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Today's News

  • Byrd wins geography bee at CAC

    Christian Academy of Carrollton sixth-grader Mason Byrd won the school-level competition of the National Geographic Bee Jan. 14 and has a chance to win a $50,000 college scholarship. The school-level competition was the first round of the 26th annual National Geographic Bee.

    The bee kicked off nationwide during the week of Nov. 11, with thousands of schools around the United States and in the first U.S. territories participating. Byrd will be eligible to compete in the state bee April 4.

  • Program offers early learning opportunities for children

    The Carroll County Early Childhood Council is hosting an event Feb. 7 that will help parents, childcare providers and other caregivers better prepare children for kindergarten. The program, KinderBoost, is for three- and four-year-old children who are not currently enrolled in preschool.

    The Feb. 7 event will be held from 10–11:30 a.m. at the Carroll County Child Development Center, located next to Kathryn Winn Primary School.

  • Carroll County grad donates $20,000 to buy iPads for Winn

    Debbie Knotts Thaman presented Superintendent Lisa James and Kathryn Winn Principal Gerda Wise with a $20,000 check to be used for student iPads.  Thaman presented the check on behalf of the Thaman Family Foundation, which she and her husband Randy endow.

    “Debbie and Randy are such generous people,” Wise said.  “She grew up in Carroll County and went to school here.  It’s great to see someone give back to the community.”

  • Senators hear governor’s budget plan, eye bills on elections, abortion

    After observing Martin Luther King, Jr. Day on Monday, the Legislature went back to work.

    Tuesday was a significant day as Senate President Pro Tem Katie Stine became the first female legislator to preside over the joint session of the Kentucky General Assembly, during which Gov. Steve Beshear presented his proposed budget.

    During the address, Beshear presented a multi-faceted budget proposal of $20.3 billion for the next two fiscal years. The plan calls for 5 percent cuts to most state agencies, proposes a gas tax increase and borrows $1.9 billion in new debt.

  • Governor’s budget would raises teacher salaries, boost education

    Shortly after Gov. Steve Beshear first took office in late 2007, he remarked that not only did he find the cupboard bare, it was actually gone.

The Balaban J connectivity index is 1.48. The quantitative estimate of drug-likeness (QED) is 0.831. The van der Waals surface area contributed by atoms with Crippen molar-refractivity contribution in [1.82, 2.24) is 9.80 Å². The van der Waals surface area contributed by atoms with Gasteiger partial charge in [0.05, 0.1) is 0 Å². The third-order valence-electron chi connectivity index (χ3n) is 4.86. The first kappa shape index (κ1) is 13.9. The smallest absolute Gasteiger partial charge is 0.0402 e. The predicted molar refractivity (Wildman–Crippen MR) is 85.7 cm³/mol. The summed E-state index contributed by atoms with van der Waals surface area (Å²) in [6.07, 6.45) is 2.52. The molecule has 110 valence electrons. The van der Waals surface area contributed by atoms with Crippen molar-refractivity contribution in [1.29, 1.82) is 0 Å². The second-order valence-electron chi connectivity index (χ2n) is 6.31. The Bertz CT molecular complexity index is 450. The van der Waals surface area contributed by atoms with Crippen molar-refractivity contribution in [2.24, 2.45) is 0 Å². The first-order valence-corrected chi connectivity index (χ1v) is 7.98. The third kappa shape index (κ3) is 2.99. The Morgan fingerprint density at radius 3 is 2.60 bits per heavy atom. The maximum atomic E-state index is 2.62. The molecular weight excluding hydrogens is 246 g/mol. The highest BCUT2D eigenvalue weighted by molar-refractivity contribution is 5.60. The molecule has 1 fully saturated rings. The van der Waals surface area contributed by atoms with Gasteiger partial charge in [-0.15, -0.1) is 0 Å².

It hasn’t gotten any easier since then.  Cumulative budget cuts over the last six years have reached $1.6 billion, the state government workforce has shrunk to its smallest size in 40 years and the list of needs continues to grow faster than the revenue coming in.

  • On the road to "A" title

    Carroll beats Gallatin for first time since ‘09

    A fourth-quarter comeback lifted the Carroll County Panthers over the Gallatin County Wildcats, 57-50, in the first round of the 8th Region All “A” Classic Friday. It was the Panthers’ first win over the Wildcats since Jan. 9, 2009. 

    Carroll played a solid all-around game, shooting 43 percent from the field compared to 34 percent for the Wildcats. They dished out more assists (13-6), picked off more passes (11-4) and committed less turnovers (11-17) than Gallatin.

  • Lady Panthers get team win over Spencer County

    After nearly two weeks without playing a game, the Lady Panthers stepped up their defensive effort in the second half to come away with a 55-43 home win over Spencer County Tuesday night.

    “The tale of two halves,” head coach Paul Stone said. “The first half, our defense was OK at times, but it wasn’t good on No. 35 [senior MacKenzie Myers]. The second half, we did a much better job of doubling her on the block. She walked several times because we did a better job of that. That was the difference in the game.”

  • Extension Service offerings in February are extensive

    Local residents will have the opportunity to participate in a number of programs offered in the next few weeks by Carroll County Extension office.

    These offerings deal with topics such as health, sewing, quilting, diabetes and embroidery.

    Later in February and March, we are also planning an Extension Homemaker lesson, “Why Quilts Matter on February 18, classes in the heritage skill of huck toweling on March 4, and classes in beginning sewing, basics of cooking and baking and healthy weight management. 

  • Program set to provide training for Master Stockers

    The Carroll County Cooperative Extension Service will host the Master Stocker Program, beginning at 6:30 p.m., on Thursday, Feb. 6.

    The Master Stocker Program is a Kentucky Beef Network Program, funded by the Kentucky Agriculture Development Board, that is developed and delivered by the University of Kentucky, College of Agriculture, Food and Environment.

    It consists of eight 2 1/2-hour sessions focusing on background and stocker operations in Kentucky.  All sessions will be held through Micro-soft Lync at the Carroll County Exten-sion Office.

  • Billingsley pens book on Gaunt’s time here

    Some of the main players in the building of the state of Kentucky – from its grand homes and plantations to its early economy – have gone unrecognized, and former District Court Judge Stan Billingsley is looking to change that.

    In his latest book, “The Widows of Highland Avenue,” Billingsley weaves a tale that focuses on Wheeling Gaunt, born into slavery to prominent merchant Alfred Gaunt in Carroll County about 1812, the same year his white half-brother, John, was born.